Apr 242014
 

Cherokee - Algonquin map 001I am constantly struck by the images evoked by the term “Native American”. I find that the English language has a way of sorting and categorizing that often combines very different entities. For instance, the word” love”, in English, refers to both the concept of agape and eros as if they are the same thing. In one case, we are referring to a very unselfish affection, whereas the other is completely selfish.

I think the term “Native American” can be just as contradictory. Certainly, the Native Americans

Cherokee house

Cherokee house

shared some concepts, but I think, when you take a closer look, each Native American tribe was very different and unique. I have written a number of articles showcasing these differences in Native American Antiquity, but today I want to compare two tribes who lived very close to each other in very similar regions—the Cherokee and the Algonquin.

The Cherokee lived primarily in the area we know today as Tennessee, South Carolina, and Georgia. The Algonquin tribes, numbering as many as 100 at one time, were along the Great Lakes, St. Lawrence River, and the Eastern Seaboard from Maine down to Virginia.

The first major difference was language. The Algonquin spoke a language classified today as Algonquin, whereas the Cherokee spoke the entirely

Algonquin couple

Algonquin couple

different language of Iroquoian. They probably would not have been able to speak to one another.

The Algonquin family structure was patriarchal, opposite that of the matriarchal Cherokee. The Algonquin families were attached to the father’s side of the family. The wife left her family to live with the husband and the sons inherited hunting territories and titles (chief, etc.) from their father. The Cherokee wife was the head of the household and the children belonged to her clan. The husband was obliged to move in with her family or her house and even the responsibility of raising the children fell to her family not her husband.

In Algonquin society, the position of chief was inherited. In Cherokee society, there were two chiefs—a war chief and a peace chief—that were elected or selected based on merit.

Algonquin village

Algonquin village

Quoting from the Algonquin Anishinabeg Nation’s website, “During the summer, many families would get together for weddings and other common subjects. They were extended families or families that were not related to each other. During the warm season, people would stay in the same spot or move around the same area. It was the time to gather food in prevision of winter. They would dry meat, gather wild fruits, farm certain plants, find medicine plants, etc. The food would then be used by the families when they traveled to their hunting grounds and last them until the end of November,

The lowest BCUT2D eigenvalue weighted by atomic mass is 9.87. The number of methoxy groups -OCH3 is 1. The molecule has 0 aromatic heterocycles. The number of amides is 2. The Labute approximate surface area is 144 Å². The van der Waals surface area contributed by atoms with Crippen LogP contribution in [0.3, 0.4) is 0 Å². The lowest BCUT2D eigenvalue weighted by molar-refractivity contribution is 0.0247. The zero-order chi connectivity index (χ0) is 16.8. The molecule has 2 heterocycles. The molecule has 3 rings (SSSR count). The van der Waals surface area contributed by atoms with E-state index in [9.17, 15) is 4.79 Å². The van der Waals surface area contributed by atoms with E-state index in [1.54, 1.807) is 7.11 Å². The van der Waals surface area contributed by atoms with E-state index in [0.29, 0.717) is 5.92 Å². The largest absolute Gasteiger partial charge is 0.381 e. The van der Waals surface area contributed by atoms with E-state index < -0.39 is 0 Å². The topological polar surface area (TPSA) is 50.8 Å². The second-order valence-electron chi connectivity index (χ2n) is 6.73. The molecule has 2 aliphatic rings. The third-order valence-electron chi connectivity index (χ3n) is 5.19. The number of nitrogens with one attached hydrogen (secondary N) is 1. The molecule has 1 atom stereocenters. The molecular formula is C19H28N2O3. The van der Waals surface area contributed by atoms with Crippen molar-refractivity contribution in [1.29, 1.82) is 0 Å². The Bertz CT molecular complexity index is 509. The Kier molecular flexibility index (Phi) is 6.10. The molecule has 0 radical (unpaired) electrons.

wigwam

wigwam

when the winter season would start. Winter was a survival and subsisting season.”

During warm weather, The Algonquin lived in temporary, semi portable “wigwams” enabling them the flexibility to move around and follow game or fish migrations. They spent their time out-of-doors and only used the wigwams to sleep or stay warm.   Spring was spent planting crops and fishing in coastal waters or rivers using birch-bark canoes and spears. April through October, they hunted migratory birds and gathered berries and harvested crops. Then when the snow came, they congregated in winter camps in sheltered locations where they built “long houses” inside stockade-like walls.

The Cherokee did not travel to do hunting or live in different areas in different seasons. They built permanent, framed housing made of daub and

Cherokee village

Cherokee village

waddle walls with straw roofs and lived in permanent villages where they raised crops and hunted in nearby forests. They also built small, round, domed “asi’s” to use for shelter against the cold. The Cherokee were an agricultural-based society, whereas the Algonquin were more nomadic.

These kinds of differences separated the Native American tribes and made them each unique. On some occasions, they borrowed techniques from their neighbors, but for the most part were independent thinkers creating solutions to fit their own specific circumstances and preferences.

  2 Responses to “Unique Beings Being Unique: Cherokee vs Algonquin”

  1. I like your website and how it compares the Algonquin and Cherokee. I have written a story about families traveling into Kentucky in 1797. A nine year old girl settler meets a nine year old Cherokee girl along the way, and they form a friendship. I am almost ready to publish the novel, my first, and had found the image ‘ Cherokee village’ several years ago, before I was sure I was going to publish, but I did not reference its source. I am interested in the source of the image ‘Cherokee village’, and would appreciate any help you could share.

    Thanks, Bobby

  2. Thanks for your comment, Bobby.
    Good luck with your book. What is the name of it? I am writing a 7-book series on the Cherokee, “Cherokee Chronicles”, and the 6th book will deal with that era as well. It was a difficult time for the Cherokee.

    “Cherokee Village” is from a book by Thomas E. Mails called “Cherokee People”. I reference it often when writing about the Cherokee. He was an accomplished artist.

 Leave a Reply

You may use these HTML tags and attributes: <a href="" title=""> <abbr title=""> <acronym title=""> <b> <blockquote cite=""> <cite> <code> <del datetime=""> <em> <i> <q cite=""> <s> <strike> <strong>

(required)

(required)

Sign up!

Get Courtney Miller's private scrapbook FREE

Intimate notes, original drawings, and sketches, detailed scene diagrams, and floor plans created by the author provide unique insights for the reader.    

 

Includes exclusive photos and personal stories shared by the Author about his life, writing, and research.  

 

Get your free copy today!

We respect your privacy.
You might also likeclose